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Relations of Respiration and Growth in the Avena Coleoptile
American Journal of Botany
Vol. 36, No. 6 (Jun., 1949), pp. 429-436
Published by: Botanical Society of America, Inc.
Stable URL: http://www.jstor.org/stable/2438076
Page Count: 8
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The respiration of Avena coleoptile sections suspended in a sucrose-phosphate solution may be increased by additions of organic acids such as succinate, or by additions of adenylic acid, arginine, or IAA. The increases due to the latter three substances are not additive among themselves, but all are additive to the increase occasioned by succinate. Dinitrophenol (DNP) in a concentration which essentially completely inhibits section growth is a powerful promoter of Avena section respiration. In the presence of DNP, the effects of adenylic acid, arginine, and IAA are suppressed. Since DNP is known to act as an agent for uncoupling of high energy phosphate transfer from the respiratory oxidations, it is suggested a, that available phosphate acceptors may limit respiratory rate of Arena sections, and b, that adenylic acid, arginine, and IAA may promote respiration by functioning in phosphate transfer. Di-chloranisole (DCA), an antagonist of IAA, does not inhibit the endogenous respiration of IAA depleted sections. It does inhibit the increase in respiration due to IAA. DCA does not affect the increases due to adenylic acid or arginine. Canavanine, an antagonist of arginine, inhibits the increase of respiration clue to IAA but not that clue to adenylic acid. Canavanine in a concentration which completely inhibits growth inhibits ca. 15 per cent of the endogenous respiration of Arena coleoptile sections. On the basis of the use of the inhibitors DNP, canavanine and DCA, it is concluded that the reactions here considered are involved in Arena section growth and respiration in the following order:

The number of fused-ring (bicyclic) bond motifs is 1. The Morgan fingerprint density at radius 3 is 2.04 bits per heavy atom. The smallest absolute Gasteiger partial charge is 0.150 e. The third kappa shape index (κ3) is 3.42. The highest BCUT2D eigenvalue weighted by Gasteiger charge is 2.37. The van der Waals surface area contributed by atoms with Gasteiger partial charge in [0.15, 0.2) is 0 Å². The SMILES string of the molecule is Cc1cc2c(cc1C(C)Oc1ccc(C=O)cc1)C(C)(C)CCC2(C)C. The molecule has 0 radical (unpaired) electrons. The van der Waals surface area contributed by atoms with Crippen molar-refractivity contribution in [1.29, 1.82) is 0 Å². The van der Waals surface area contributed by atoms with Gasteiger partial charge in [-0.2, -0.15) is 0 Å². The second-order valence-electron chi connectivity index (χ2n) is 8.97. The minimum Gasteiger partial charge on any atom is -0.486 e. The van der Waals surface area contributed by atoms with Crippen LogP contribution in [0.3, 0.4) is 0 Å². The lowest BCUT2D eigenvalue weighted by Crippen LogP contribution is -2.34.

American Journal of Botany © 1949 Botanical Society of America, Inc.